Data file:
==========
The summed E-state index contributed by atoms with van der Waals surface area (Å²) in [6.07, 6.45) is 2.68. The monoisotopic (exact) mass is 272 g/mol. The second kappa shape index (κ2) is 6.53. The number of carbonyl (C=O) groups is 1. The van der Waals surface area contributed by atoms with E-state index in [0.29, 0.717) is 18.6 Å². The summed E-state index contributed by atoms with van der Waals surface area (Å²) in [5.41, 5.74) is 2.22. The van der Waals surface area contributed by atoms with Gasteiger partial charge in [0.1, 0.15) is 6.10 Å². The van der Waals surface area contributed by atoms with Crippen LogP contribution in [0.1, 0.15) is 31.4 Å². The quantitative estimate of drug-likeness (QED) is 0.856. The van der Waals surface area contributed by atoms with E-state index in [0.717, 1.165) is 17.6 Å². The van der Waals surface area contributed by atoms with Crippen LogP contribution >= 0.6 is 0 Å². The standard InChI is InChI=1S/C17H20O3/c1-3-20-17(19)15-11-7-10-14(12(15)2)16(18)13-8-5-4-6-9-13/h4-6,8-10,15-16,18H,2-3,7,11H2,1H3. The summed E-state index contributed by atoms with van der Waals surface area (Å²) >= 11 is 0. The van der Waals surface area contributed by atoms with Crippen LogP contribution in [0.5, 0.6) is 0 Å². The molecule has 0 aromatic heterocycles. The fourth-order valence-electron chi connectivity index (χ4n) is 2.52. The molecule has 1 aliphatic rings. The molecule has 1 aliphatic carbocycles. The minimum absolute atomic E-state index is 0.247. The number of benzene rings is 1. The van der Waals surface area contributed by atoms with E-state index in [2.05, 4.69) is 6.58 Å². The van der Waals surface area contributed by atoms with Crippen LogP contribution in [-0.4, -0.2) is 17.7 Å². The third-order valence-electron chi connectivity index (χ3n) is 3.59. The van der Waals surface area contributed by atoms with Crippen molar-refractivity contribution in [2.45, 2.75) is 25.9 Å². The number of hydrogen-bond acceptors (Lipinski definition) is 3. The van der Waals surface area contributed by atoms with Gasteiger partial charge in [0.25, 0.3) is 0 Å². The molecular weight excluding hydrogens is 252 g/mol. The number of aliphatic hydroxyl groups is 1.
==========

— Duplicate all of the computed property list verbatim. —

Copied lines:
The summed E-state index contributed by atoms with van der Waals surface area (Å²) in [6.07, 6.45) is 2.68. The monoisotopic (exact) mass is 272 g/mol. The second kappa shape index (κ2) is 6.53. The number of carbonyl (C=O) groups is 1. The van der Waals surface area contributed by atoms with E-state index in [0.29, 0.717) is 18.6 Å². The summed E-state index contributed by atoms with van der Waals surface area (Å²) in [5.41, 5.74) is 2.22. The van der Waals surface area contributed by atoms with Gasteiger partial charge in [0.1, 0.15) is 6.10 Å². The van der Waals surface area contributed by atoms with Crippen LogP contribution in [0.1, 0.15) is 31.4 Å². The quantitative estimate of drug-likeness (QED) is 0.856. The van der Waals surface area contributed by atoms with E-state index in [0.717, 1.165) is 17.6 Å². The van der Waals surface area contributed by atoms with Crippen LogP contribution >= 0.6 is 0 Å². The standard InChI is InChI=1S/C17H20O3/c1-3-20-17(19)15-11-7-10-14(12(15)2)16(18)13-8-5-4-6-9-13/h4-6,8-10,15-16,18H,2-3,7,11H2,1H3. The summed E-state index contributed by atoms with van der Waals surface area (Å²) >= 11 is 0. The van der Waals surface area contributed by atoms with Crippen LogP contribution in [0.5, 0.6) is 0 Å². The molecule has 0 aromatic heterocycles. The fourth-order valence-electron chi connectivity index (χ4n) is 2.52. The molecule has 1 aliphatic rings. The molecule has 1 aliphatic carbocycles. The minimum absolute atomic E-state index is 0.247. The number of benzene rings is 1. The van der Waals surface area contributed by atoms with E-state index in [2.05, 4.69) is 6.58 Å². The van der Waals surface area contributed by atoms with Crippen LogP contribution in [-0.4, -0.2) is 17.7 Å². The third-order valence-electron chi connectivity index (χ3n) is 3.59. The van der Waals surface area contributed by atoms with Crippen molar-refractivity contribution in [2.45, 2.75) is 25.9 Å². The number of hydrogen-bond acceptors (Lipinski definition) is 3. The van der Waals surface area contributed by atoms with Gasteiger partial charge in [0.25, 0.3) is 0 Å². The molecular weight excluding hydrogens is 252 g/mol. The number of aliphatic hydroxyl groups is 1.